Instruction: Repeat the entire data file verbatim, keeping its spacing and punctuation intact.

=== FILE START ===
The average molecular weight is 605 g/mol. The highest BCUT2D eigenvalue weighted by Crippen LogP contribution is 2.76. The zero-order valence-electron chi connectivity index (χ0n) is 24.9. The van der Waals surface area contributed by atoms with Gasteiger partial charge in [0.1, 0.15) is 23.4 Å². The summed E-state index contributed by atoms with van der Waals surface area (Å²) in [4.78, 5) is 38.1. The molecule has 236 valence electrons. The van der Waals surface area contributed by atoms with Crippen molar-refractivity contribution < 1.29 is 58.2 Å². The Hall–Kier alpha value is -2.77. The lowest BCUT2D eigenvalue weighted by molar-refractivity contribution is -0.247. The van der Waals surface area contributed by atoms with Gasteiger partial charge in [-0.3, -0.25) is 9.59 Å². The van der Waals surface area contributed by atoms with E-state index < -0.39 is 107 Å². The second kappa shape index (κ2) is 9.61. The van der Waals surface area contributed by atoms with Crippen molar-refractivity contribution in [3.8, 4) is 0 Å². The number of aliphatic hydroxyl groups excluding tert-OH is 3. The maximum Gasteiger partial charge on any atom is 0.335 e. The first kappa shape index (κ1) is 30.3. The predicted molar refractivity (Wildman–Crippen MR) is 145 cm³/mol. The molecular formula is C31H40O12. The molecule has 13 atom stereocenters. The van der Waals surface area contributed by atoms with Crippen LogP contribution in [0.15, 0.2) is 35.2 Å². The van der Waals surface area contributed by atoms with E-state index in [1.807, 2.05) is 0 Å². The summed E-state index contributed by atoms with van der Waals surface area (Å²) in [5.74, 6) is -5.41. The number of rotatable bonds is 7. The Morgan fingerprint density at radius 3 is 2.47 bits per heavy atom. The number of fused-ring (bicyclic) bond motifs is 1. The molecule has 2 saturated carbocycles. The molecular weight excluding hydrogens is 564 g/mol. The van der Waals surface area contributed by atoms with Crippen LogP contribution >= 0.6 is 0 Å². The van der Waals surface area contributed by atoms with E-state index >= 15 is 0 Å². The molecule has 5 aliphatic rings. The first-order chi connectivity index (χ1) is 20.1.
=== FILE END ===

The average molecular weight is 605 g/mol. The highest BCUT2D eigenvalue weighted by Crippen LogP contribution is 2.76. The zero-order valence-electron chi connectivity index (χ0n) is 24.9. The van der Waals surface area contributed by atoms with Gasteiger partial charge in [0.1, 0.15) is 23.4 Å². The summed E-state index contributed by atoms with van der Waals surface area (Å²) in [4.78, 5) is 38.1. The molecule has 236 valence electrons. The van der Waals surface area contributed by atoms with Crippen molar-refractivity contribution < 1.29 is 58.2 Å². The Hall–Kier alpha value is -2.77. The lowest BCUT2D eigenvalue weighted by molar-refractivity contribution is -0.247. The van der Waals surface area contributed by atoms with Gasteiger partial charge in [-0.3, -0.25) is 9.59 Å². The van der Waals surface area contributed by atoms with E-state index < -0.39 is 107 Å². The second kappa shape index (κ2) is 9.61. The van der Waals surface area contributed by atoms with Crippen molar-refractivity contribution in [3.8, 4) is 0 Å². The number of aliphatic hydroxyl groups excluding tert-OH is 3. The maximum Gasteiger partial charge on any atom is 0.335 e. The first kappa shape index (κ1) is 30.3. The predicted molar refractivity (Wildman–Crippen MR) is 145 cm³/mol. The molecular formula is C31H40O12. The molecule has 13 atom stereocenters. The van der Waals surface area contributed by atoms with Crippen LogP contribution in [0.15, 0.2) is 35.2 Å². The van der Waals surface area contributed by atoms with E-state index in [1.807, 2.05) is 0 Å². The summed E-state index contributed by atoms with van der Waals surface area (Å²) in [5.74, 6) is -5.41. The number of rotatable bonds is 7. The Morgan fingerprint density at radius 3 is 2.47 bits per heavy atom. The number of fused-ring (bicyclic) bond motifs is 1. The molecule has 2 saturated carbocycles. The molecular weight excluding hydrogens is 564 g/mol. The van der Waals surface area contributed by atoms with Crippen LogP contribution >= 0.6 is 0 Å². The van der Waals surface area contributed by atoms with E-state index >= 15 is 0 Å². The molecule has 5 aliphatic rings. The first-order chi connectivity index (χ1) is 20.1.